Written By PLF Law Firm

While dissolution and bankruptcy both lead to the termination of a company’s activities, their causes, settlement procedures, legal consequences, and liabilities of the proprietor after the two events are very different.

First: The cause

According to Law on Enterprises (2005), there are many reasons that lead to the dissolution of an enterprise, namely:

(i)   The operation duration stated in the company charter has expired, yet there is no extension decision;

(ii) The owner of a private enterprise, all of the general partners of a partnership, the council members and the proprietor of a limited liability company, or the General meeting of shareholders of a joint stock company decides on the dissolution;

(iii) The enterprise fails to maintain the minimum number of members as prescribed by law for 06 consecutive months;

(iv) The enterprise’s Business Registration Certificate is revoked.

However, it is important to know that an enterprise is only permitted to be dissolved once all of its debts and other liabilities are guaranteed to be fully paid.

Meanwhile, competent court can have an enterprise declared bankrupt as provided for by law once its ability to pay for the due debts and those requested by the creditors is lost.

Second: Settlement procedures

During dissolution, the enterprise is required to issue a written decision including all the contents prescribed by law. The decision must be sent to the business registration office; all creditors; persons with relevant rights, obligations and benefits; and its employees. In addition, it is mandatory that such decision is publicly displayed at the headquarters and branches of the enterprise. Furthermore, within 7 working days commencing from the date of payment of all debts, the enterprise must file the dissolution dossiers with the business registration office to erase its name from the business registration book. In case the Business Registration Certificate is revoked, the enterprise must be dissolved within 6 months from the date of revocation of such Certificate.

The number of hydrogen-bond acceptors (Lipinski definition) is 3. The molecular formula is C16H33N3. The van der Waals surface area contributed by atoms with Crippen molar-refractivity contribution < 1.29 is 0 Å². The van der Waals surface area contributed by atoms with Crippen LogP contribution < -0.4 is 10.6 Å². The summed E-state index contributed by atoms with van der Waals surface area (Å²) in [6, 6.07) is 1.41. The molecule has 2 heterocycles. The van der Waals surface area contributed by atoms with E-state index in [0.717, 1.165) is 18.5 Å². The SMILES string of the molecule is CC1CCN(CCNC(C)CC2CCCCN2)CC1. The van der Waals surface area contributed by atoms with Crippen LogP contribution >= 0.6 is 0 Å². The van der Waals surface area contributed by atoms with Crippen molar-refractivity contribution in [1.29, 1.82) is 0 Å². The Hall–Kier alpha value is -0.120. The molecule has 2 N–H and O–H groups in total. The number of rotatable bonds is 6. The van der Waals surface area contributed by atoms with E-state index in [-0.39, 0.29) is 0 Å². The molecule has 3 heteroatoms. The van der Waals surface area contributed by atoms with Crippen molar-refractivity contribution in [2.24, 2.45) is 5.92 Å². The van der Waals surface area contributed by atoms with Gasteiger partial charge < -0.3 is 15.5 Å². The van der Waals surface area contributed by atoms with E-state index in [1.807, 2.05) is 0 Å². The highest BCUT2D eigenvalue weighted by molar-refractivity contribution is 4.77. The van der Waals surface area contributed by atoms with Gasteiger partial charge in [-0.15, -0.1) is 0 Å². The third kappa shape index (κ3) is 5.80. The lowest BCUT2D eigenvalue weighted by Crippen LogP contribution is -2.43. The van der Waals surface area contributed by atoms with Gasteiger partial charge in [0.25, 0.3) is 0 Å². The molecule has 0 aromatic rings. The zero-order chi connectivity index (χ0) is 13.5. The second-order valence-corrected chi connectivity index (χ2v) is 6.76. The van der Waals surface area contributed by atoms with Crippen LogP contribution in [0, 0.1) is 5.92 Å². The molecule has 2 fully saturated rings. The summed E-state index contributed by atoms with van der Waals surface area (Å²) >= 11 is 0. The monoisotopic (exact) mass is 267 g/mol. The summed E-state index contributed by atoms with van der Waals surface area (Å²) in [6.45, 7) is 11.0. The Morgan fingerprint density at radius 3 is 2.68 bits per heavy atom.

As for bankruptcy, once becoming aware of the fact that an enterprise is falling into the state of bankruptcy, the creditors and employees are entitled to submit a petition for commencement of bankruptcy proceedings for the enterprise while the lawful representative of such enterprise is obliged to do so. When there are grounds to prove that the enterprise is falling into the state of bankruptcy, the Court will decide on the commencement of bankruptcy proceedings and announce to the enterprise along with its creditors and debtors. Such decision will be published on local and central newspapers. Depending on the actual situation of the enterprise, the Court may decide to apply recovery procedures to the enterprise’s business activities or skip them in case of the enterprise’s inability to recover, and if unnecessary, move onto the phase of liquidation of assets. The distribution of corporate assets is carried out in the following order: bankruptcy fees; unpaid wages, severance allowances and social insurance; and unsecured debts. After being divided, the value of the remaining assets will belong to the owner of a private enterprise, or members and shareholders of other entities. Finally, the judge will decide to declare an enterprise bankrupt after applying fully or partially the bankruptcy proceedings as described above.

Third: Legal consequences

While dissolution leads to business cessation, bankruptcy does not lead to complete termination of an enterprise’s activities if it is able to recover business activities after filing a request to declare bankruptcy.

Fourth: The right to establish and/or administer another business

The owner of a dissolved enterprise may continue to establish and administer another enterprise after fulfilling his asset obligations.

On the contrary, both the owner and manager of a bankrupt enterprise are prohibited by law from establishing and administering a new enterprise within the period of 1 to 3 years, except for cases of bankruptcy due to force majeure and beyond the control of the enterprise (for instance: fire, war, natural disasters, epidemics, riots, strikes, economic crisis, when the State of Vietnam changes its legal policies or the State where the enterprise carries out business cooperation modifies its policies, etc.), leading it to experience serious losses, unable to maintain operation and is thus required to proceed the procedures for bankruptcy declaration. 

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